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cause célèbre – Asia Bibi

Earlier this week Lord Alton of Liverpool tabled a question in relation to aid programmes and human rights pertaining in particular to the treatment of minorities in Pakistan.

Our Director, Lord Singh contributed to the debate. His full speech can be read below:

‘My Lords, I, too, congratulate the noble Lord, Lord Alton on securing this important debate, and pay tribute to the wonderful work that he does in the field of human rights. When India was partitioned in 1947, as we have heard, the founding father of the new state of Pakistan, Muhammad Ali Jinnah, then terminally ill, said that it would be a country that respected all its minorities. He did not live to see his hope tragically ignored. A rigid and intolerant form of Islam, Wahhabism, funded by Saudi dollars, now pervades the country.

Strict blasphemy laws are used to prevent open discussion of religion, and the death penalty can apply to Muslims who try to convert to a different faith. As we have heard, a convert to Christianity, Asia Bibi, sentenced to death for alleged blasphemy, spent nine years on death row before eventually being allowed to flee to Canada. Others have not been so fortunate. In one case, children were made to watch as their parents were burnt alive in a brick kiln. Minorities are frequently allocated menial tasks such as the cleaning of public latrines. Homes of minorities are frequently attacked and women and girls kidnapped and converted or sold into slavery.

I have at times questioned the appropriateness of Pakistan, with its ill treatment of minorities, still being a member of the Commonwealth, a club of countries with historic ties to Britain. Members are required to abide by the Commonwealth charter, with core values of opposition to, “all forms of discrimination, whether rooted in gender, race, colour, creed, political belief or other grounds”.​

By any measure, there is a clear case for expelling Pakistan from the Commonwealth, but this will not help its suffering minorities and could make their plight worse. The way forward is to look beyond charters and lofty declarations to clear targets and measures of performance for all erring members—Pakistan is by no means the only one—to nudge them to respect human rights. We must also target aid to specific projects geared to fight religious bigotry and prejudice. Pakistan is a country revered by every Sikh as the birthplace of Guru Nanak, the founder of the Sikh faith. He taught reconciliation and respect between different faiths. In this, the 550th year of the Guru’s birth, the Prime Minister Imran Khan, in welcoming Sikhs to visit the birthplace of their founder, stated his desire to move in this direction, and we owe it to Pakistan’s minorities to redouble our efforts to help him and nudge him to do so.’

The full debate can be read here: https://bit.ly/2S08ec8

Yesterday’s Commonwealth Day Service in Westminster Abbey was on the theme of peace. But, with the firing of Kim Jung Un’s ‘look at me’ rockets fuelled by the blood and sweat of his impoverished people, Russia muscling in on the chaos and suffering in the Middle East, and a record 20 million refugees without, food and shelter, a truly peaceful world still seems a distant dream.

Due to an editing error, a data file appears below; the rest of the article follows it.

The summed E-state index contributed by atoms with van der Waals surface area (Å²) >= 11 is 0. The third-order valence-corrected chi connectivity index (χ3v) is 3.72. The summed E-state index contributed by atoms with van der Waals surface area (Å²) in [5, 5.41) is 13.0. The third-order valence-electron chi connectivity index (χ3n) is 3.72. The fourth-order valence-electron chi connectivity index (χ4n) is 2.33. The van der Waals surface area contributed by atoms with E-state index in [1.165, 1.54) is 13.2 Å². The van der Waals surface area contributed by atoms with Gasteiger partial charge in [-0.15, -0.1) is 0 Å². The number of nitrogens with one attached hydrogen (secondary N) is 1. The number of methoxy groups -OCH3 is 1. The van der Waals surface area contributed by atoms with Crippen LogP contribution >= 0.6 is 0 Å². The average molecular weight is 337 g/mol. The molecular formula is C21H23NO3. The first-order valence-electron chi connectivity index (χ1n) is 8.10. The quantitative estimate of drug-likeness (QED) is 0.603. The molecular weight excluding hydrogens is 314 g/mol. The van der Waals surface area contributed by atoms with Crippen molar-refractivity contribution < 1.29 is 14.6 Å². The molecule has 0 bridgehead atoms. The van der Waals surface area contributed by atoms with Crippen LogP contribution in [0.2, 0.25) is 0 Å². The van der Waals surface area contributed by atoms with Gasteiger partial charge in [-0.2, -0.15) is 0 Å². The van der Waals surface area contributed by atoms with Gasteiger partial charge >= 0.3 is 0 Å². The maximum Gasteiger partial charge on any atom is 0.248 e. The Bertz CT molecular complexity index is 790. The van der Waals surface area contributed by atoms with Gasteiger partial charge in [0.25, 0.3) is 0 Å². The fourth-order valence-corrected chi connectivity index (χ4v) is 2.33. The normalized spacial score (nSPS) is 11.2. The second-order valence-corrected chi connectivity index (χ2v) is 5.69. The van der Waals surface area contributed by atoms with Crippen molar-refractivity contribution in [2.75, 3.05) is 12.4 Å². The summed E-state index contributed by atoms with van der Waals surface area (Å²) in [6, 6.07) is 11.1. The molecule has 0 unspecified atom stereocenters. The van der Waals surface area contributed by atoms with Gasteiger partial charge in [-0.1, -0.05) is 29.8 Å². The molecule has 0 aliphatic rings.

I found the service and prayers at the Abbey, both moving and uplifting. In the Sikh view, prayers are essentially a charging of spiritual batteries to help us move in a better ethical direction. In this case, to a more active search for peace. And for this we clearly have to look beyond today’s policies of deterrence and containment.

Sikh teachings remind us that peace is more than the absence of war; it is a universal respect for the rights of others, and I find it hard to believe that this can be achieved by narrowly focussing on deterrent might, with its inherent dangers of an escalation of rival power. New technologies and new ways of killing make yesterday’s lethal weapons obsolete, not to be disposed of, but sold to developing countries, fuelling conflict in a world awash with arms.

A moving Christian hymn reminds us that new occasions teach new duties; time makes ancient good uncouth. They must upwards still and onwards, who would keep abreast with truth. Today’s strategic alliances, while providing a measure of mutual security for some, do nothing to prevent continuing human right’s abuse for others. Guru Ram Dass, writing of pacts and alliances made in self-interest, taught that the only pact or commitment worth making was to God to be committed and uncompromising in our pursuit of social and political justice, – not only for our side, but for all people; a sentiment that has its echo in the UN Declaration of Human Rights.

Today, while many agree with such sentiments, some political leaders find it expedient to overlook human rights abuse in what are sometimes called friendly countries. The great human rights activist and scientist Andre Sakharov, made clear his view that there can no lasting peace in the world unless we are even-handed on the abuse of human rights. Words we must take on board in our search for a more peaceful and fairer world.

 

 

 

 

 

 

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